Quebec’s breast milk bank needs donors due to growing demand
Quebec’s blood donor service Héma-Quebec adopted a new mandate in April 2014 to create the first-ever public breast milk bank in the province.
Before, new mothers-in-need were forced to turn to private, unregulated breast milk banks – sometimes as far as across the country.
Close to 500 new mothers have signed up to give the gift of life in the last 18 months, but it’s a far cry from what’s needed to supply the growing demand.
“This milk is used for a really specific clientele,” said Vanessa Jourdain from Héma-Quebec.
“It’s for premature babies who were born 32 weeks or less and whose mother cannot breastfeed them.”
Katie Hewitt, one of 500 donors, had a tough time breastfeeding her first born son in 2013.
She quickly discovered she was able to pump and bottle feed and produced more than enough breast milk for one child, so she decided to share.
“I gave privately through Montreal Milk Share to a mother who had been in a car accident and who was unable to feed her premature baby,” said Hewitt.
She found the experience to be rewarding so she decided to repeat it when her second son was born eight months ago.
By that time, Héma-Quebec had created its new public program, which made it safe and easy.
“The nice thing about giving to Héma-Quebec is you know it’s going to be regulated and that it’s gonna be safe for the premature infants,” said Hewitt, a registered nurse.
“That’s really important, I think. It’s not just from anybody and there are no liability issues.”
Héma-Quebec runs the only public breast milk bank in the province.
At first, strict criteria made it tough to recruit donors.
In June, the milk bank changed the rules so all healthy mothers in the greater Montreal and Quebec City regions were eligible to donate.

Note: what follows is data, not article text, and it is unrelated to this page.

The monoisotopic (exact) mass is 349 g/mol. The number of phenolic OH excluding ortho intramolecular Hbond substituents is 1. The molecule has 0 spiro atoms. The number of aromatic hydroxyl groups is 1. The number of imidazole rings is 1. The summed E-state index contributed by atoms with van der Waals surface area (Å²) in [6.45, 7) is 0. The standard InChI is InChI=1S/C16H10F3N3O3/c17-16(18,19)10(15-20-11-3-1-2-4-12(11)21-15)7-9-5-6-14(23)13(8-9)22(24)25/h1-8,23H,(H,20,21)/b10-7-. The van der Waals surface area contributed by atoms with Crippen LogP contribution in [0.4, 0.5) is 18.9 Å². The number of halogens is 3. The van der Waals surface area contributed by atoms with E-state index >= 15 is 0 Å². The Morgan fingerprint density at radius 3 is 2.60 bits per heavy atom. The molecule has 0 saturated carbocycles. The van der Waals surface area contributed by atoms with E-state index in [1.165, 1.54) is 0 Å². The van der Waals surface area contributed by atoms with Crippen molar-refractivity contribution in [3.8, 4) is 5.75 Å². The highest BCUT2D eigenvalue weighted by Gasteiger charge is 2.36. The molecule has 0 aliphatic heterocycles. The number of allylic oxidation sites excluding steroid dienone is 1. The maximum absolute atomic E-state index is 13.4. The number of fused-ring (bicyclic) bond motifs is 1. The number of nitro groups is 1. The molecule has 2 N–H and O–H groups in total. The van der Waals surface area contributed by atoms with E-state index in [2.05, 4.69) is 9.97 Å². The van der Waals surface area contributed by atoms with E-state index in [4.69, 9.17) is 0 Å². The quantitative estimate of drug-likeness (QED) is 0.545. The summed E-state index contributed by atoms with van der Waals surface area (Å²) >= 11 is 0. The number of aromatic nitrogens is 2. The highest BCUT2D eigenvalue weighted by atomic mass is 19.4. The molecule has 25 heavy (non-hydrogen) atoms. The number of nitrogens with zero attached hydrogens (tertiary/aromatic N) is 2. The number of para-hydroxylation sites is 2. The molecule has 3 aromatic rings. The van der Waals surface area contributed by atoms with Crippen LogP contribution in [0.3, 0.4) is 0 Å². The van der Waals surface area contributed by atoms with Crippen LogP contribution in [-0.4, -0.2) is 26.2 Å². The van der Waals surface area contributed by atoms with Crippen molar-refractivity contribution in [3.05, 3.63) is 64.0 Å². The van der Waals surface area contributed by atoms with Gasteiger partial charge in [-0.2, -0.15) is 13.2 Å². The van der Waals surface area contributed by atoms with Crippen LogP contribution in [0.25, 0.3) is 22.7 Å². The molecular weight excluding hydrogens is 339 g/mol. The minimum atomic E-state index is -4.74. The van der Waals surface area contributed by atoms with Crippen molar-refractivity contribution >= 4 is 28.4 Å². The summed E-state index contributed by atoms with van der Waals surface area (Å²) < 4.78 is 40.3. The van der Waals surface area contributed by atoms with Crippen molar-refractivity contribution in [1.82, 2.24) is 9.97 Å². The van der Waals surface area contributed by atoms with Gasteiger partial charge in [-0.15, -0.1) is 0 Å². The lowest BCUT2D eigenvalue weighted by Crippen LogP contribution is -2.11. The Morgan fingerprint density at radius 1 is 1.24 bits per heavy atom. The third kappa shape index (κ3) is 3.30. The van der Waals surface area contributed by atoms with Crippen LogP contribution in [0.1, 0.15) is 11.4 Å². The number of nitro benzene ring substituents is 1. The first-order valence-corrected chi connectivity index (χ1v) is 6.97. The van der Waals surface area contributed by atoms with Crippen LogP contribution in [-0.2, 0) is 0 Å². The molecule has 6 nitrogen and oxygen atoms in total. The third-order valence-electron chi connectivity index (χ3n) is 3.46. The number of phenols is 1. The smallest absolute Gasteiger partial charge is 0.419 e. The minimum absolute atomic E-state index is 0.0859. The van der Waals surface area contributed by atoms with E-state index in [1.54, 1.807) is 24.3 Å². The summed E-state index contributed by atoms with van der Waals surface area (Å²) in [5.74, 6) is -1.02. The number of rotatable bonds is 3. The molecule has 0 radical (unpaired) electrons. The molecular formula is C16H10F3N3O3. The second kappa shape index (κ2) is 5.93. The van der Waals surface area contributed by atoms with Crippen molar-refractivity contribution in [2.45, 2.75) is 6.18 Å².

The short-term goal is to recruit 300 more mothers in order to meet the province’s growing demand.
“Our objective is to have 500 mothers on a yearly basis, so we’re increasing our recruitment,” said Jourdain.
Currently, the low supply is only enough to feed babies born at 29 weeks and younger, which is why Héma-Quebec is calling on all new mothers to donate.
“They are giving basically the gift of life to small babies,” said Jourdain.
Donating mothers have to be healthy, non-smokers and have a baby under the age of one, when the nutritional properties of breast milk are at their highest.
Hewitt works in the intensive care unit at the Lakeshore General Hospital and has seen first hand how babies thrive.
“I guess because I am a nurse, from a medical stand point I understand what can happen to premature infants who don’t receive breast milk: how they can have bowel necrosis and other serious issues,” said the 35-year-old mother of two.
Hewitt has given an estimated 33,000 ml of milk in the last eight months alone.
She’s had to put her donations on hold for now to keep up with her son’s demand, but she hopes to give again before little Andrew turns one.
“To know that you can make a difference in those babies lives and in the lives of those mothers and families, just that they have a chance it’s really worth it, it’s a good feeling,” she told Global News.
© 2016 Global News, a division of Corus Entertainment Inc.